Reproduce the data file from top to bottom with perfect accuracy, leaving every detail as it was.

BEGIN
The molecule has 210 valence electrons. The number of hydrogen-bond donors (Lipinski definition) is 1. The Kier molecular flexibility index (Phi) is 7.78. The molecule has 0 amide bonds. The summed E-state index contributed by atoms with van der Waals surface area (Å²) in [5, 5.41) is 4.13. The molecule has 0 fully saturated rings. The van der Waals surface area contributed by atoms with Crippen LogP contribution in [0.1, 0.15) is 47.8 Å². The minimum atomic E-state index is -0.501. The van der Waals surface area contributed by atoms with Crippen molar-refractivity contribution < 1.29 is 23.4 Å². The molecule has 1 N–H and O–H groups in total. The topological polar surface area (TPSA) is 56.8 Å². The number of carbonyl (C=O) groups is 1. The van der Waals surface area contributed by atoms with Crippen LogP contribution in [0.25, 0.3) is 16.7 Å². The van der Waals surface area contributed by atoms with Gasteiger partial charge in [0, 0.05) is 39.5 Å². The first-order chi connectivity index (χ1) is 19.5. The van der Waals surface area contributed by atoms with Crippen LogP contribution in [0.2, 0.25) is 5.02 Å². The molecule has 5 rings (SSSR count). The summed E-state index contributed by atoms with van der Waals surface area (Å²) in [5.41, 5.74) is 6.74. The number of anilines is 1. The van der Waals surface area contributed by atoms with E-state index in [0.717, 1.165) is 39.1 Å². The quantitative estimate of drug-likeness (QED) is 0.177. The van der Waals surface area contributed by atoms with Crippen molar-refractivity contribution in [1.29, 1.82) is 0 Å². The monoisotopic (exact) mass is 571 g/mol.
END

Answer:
The molecule has 210 valence electrons. The number of hydrogen-bond donors (Lipinski definition) is 1. The Kier molecular flexibility index (Phi) is 7.78. The molecule has 0 amide bonds. The summed E-state index contributed by atoms with van der Waals surface area (Å²) in [5, 5.41) is 4.13. The molecule has 0 fully saturated rings. The van der Waals surface area contributed by atoms with Crippen LogP contribution in [0.1, 0.15) is 47.8 Å². The minimum atomic E-state index is -0.501. The van der Waals surface area contributed by atoms with Crippen molar-refractivity contribution < 1.29 is 23.4 Å². The molecule has 1 N–H and O–H groups in total. The topological polar surface area (TPSA) is 56.8 Å². The number of carbonyl (C=O) groups is 1. The van der Waals surface area contributed by atoms with Crippen LogP contribution in [0.25, 0.3) is 16.7 Å². The van der Waals surface area contributed by atoms with Gasteiger partial charge in [0, 0.05) is 39.5 Å². The first-order chi connectivity index (χ1) is 19.5. The van der Waals surface area contributed by atoms with Crippen LogP contribution in [0.2, 0.25) is 5.02 Å². The molecule has 5 rings (SSSR count). The summed E-state index contributed by atoms with van der Waals surface area (Å²) in [5.41, 5.74) is 6.74. The number of anilines is 1. The van der Waals surface area contributed by atoms with E-state index in [0.717, 1.165) is 39.1 Å². The quantitative estimate of drug-likeness (QED) is 0.177. The van der Waals surface area contributed by atoms with Crippen molar-refractivity contribution in [1.29, 1.82) is 0 Å². The monoisotopic (exact) mass is 571 g/mol.